What if these attempts to cool things off don't work? That's what global investors and policymakers worry about. Why? A runaway China -- or a China hit by a temporary but dramatic crash -- would have far more impact on the global economy than it would have had 10 years ago, when the mainland had its last great crisis of overheating. The Chinese economy's share of global output has doubled, to 4%, in the last decade. China is devouring 7% of the world's oil supply, a quarter of all of its aluminum, 30% of iron-ore output, 31% of the world's coal, and 27% of all steel products. Last year, China-linked exports and industrial production accounted for about a third of the recent rebound in Japan's gross domestic product. China is the top destination for South Korean exports: Trade with China kept the Korean economy from slipping into outright recession last year. Emerging-market companies in Brazil, Russia, and elsewhere have benefited from the heavily China-influenced rise in global commodity markets. And China profits are coming in too. U.S. multinationals such as Motorola now rely on China for up to 10% of sales. General Motors Corp. just reported that first-quarter earnings from Asia quadrupled, to $275 million, thanks to soaring demand from the mainland.
That's why Beijing's ability to engineer a soft landing is possibly the most important issue in global finance this year. If the government can slow down growth to, say, 7%, commodity prices will ease worldwide, pressure on the yuan will subside, and Beijing will keep generating jobs for the 10 million Chinese who enter the workforce every year. "We believe the economy is developing too rapidly," says a senior government official. "But the last 25 years have proved the government capable of reining in these difficulties."
The authorities do have a plan. Under the general tutelage of the PBOC's Zhou and the State Council, 10 inspection teams drawn from various ministries and PBOC have been dispatched to seven provinces to examine industries that have gotten too much investment -- especially steel, cement, and aluminum -- to beat greedy borrowers away from the trough. The government also has instructed the Land & Resources Ministry to restrict land allocations to sectors that are overbuilt. Some analysts think such actions will slow the overinvestment soon, especially if coupled with a rate hike. Deutsche Bank (DB) economist Jun Ma thinks a modest 50-basis-point rise in China's benchmark 5.31% lending rate will do the trick. "China will achieve a soft landing of GDP growth," he says, adding that inflation will likely end the year at an acceptable 3%.
It's also clear that Chinese officials don't want to choke off the job machine, for obvious political reasons. Says Li Yushi, vice-president of the Commerce Ministry's Chinese Academy of International Trade & Economic Cooperation: "I would rather that the economy overheat than be cold, because then there would be a lot of problems." Li thinks the economy will eventually use the excess capacity that's building up in areas such as steel, cars, and property. Some Western executives agree. There may be the start of a property bubble now, they say, but the long-term picture is bright, thanks to China's breathtaking urbanization. "There will be 345 million people making the move from rural to urban China in the next 20 to 25 years," says Guy Hollis, country head and international director for real estate consultant Jones Lang LaSalle in Shanghai.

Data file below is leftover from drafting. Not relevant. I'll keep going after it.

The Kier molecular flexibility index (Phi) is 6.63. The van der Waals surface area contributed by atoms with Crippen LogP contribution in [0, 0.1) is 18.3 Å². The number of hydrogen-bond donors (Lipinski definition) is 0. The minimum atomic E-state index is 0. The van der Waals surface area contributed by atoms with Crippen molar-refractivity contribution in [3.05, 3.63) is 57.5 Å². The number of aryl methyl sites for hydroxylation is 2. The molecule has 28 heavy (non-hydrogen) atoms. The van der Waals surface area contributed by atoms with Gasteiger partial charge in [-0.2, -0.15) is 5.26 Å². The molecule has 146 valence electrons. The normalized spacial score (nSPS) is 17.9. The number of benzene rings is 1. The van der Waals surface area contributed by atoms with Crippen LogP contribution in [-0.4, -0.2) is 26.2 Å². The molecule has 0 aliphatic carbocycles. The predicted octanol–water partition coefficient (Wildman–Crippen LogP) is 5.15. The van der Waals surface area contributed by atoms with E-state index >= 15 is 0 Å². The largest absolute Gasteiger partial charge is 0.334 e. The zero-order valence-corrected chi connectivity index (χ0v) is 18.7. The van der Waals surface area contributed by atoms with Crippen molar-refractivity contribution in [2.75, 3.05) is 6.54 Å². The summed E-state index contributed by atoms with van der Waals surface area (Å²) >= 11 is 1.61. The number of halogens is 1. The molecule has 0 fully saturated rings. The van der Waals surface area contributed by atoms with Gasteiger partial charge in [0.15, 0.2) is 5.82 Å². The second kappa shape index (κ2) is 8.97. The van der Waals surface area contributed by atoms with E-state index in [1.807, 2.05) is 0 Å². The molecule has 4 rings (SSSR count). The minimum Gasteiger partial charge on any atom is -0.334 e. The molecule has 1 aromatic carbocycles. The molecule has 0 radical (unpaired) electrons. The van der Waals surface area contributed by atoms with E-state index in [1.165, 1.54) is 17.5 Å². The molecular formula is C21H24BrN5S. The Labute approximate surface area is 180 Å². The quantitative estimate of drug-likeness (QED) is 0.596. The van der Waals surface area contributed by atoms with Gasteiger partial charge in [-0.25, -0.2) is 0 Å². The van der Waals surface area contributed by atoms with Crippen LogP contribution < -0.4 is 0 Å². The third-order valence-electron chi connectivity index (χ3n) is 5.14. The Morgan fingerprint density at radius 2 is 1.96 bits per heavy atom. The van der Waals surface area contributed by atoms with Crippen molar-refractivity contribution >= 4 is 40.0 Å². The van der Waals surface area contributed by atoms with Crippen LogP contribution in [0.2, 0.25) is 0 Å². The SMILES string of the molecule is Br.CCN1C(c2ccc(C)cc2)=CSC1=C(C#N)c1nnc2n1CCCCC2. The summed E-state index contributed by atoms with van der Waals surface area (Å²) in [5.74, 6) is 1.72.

DYSFUNCTIONAL SYSTEM. The other possibility, though, is much darker: a repeat of 1992-94, when runaway growth and inflation forced Premier Zhu Rongji to enforce draconian rules to stop rampant lending, curb double-digit inflation, and tame the economic beast. Zhu used higher rates and administrative diktat to cool things off. China kept growing, but at a slower pace, while joblessness mounted, the property markets crashed, and the four big banks found themselves saddled with mountains of bad loans they had extended during the bubble.
The biggest China pessimists see a repeat of this crash landing but on a much vaster scale -- one that would send global commodity prices spiraling down, hammer Asian economies, destabilize China's big banks again, and wound earnings at multinationals. "The current investment bubble is becoming bigger than the one from 1992-94," notes Morgan Stanley (MWD) economist Andy Xie, admittedly the king of the China doomsayers. Xie says fixed investment is much larger now than 10 years ago and is laying the groundwork for a massive bust.
Soft landing or hard, only a gargantuan effort by central authorities will resolve the structural issues plaguing China's money system. The latest overinvestment scare is just a symptom of a deeper malady that afflicts China's hybrid economy, which blends elements of free markets with the heavy hand of a one-party state that still has a huge say in how credit gets allocated. For all of its glittering skylines, emerging space program, and love affair with cell phones and the Net, China is still burdened with a backward financial system that can't tell a good risk from a bad one -- and often doesn't seem to care. "There is no such thing as efficient capital allocation in China," says Carl E. Walter, chief operating officer for J.P. Morgan Chase & Co. (JPM) in China.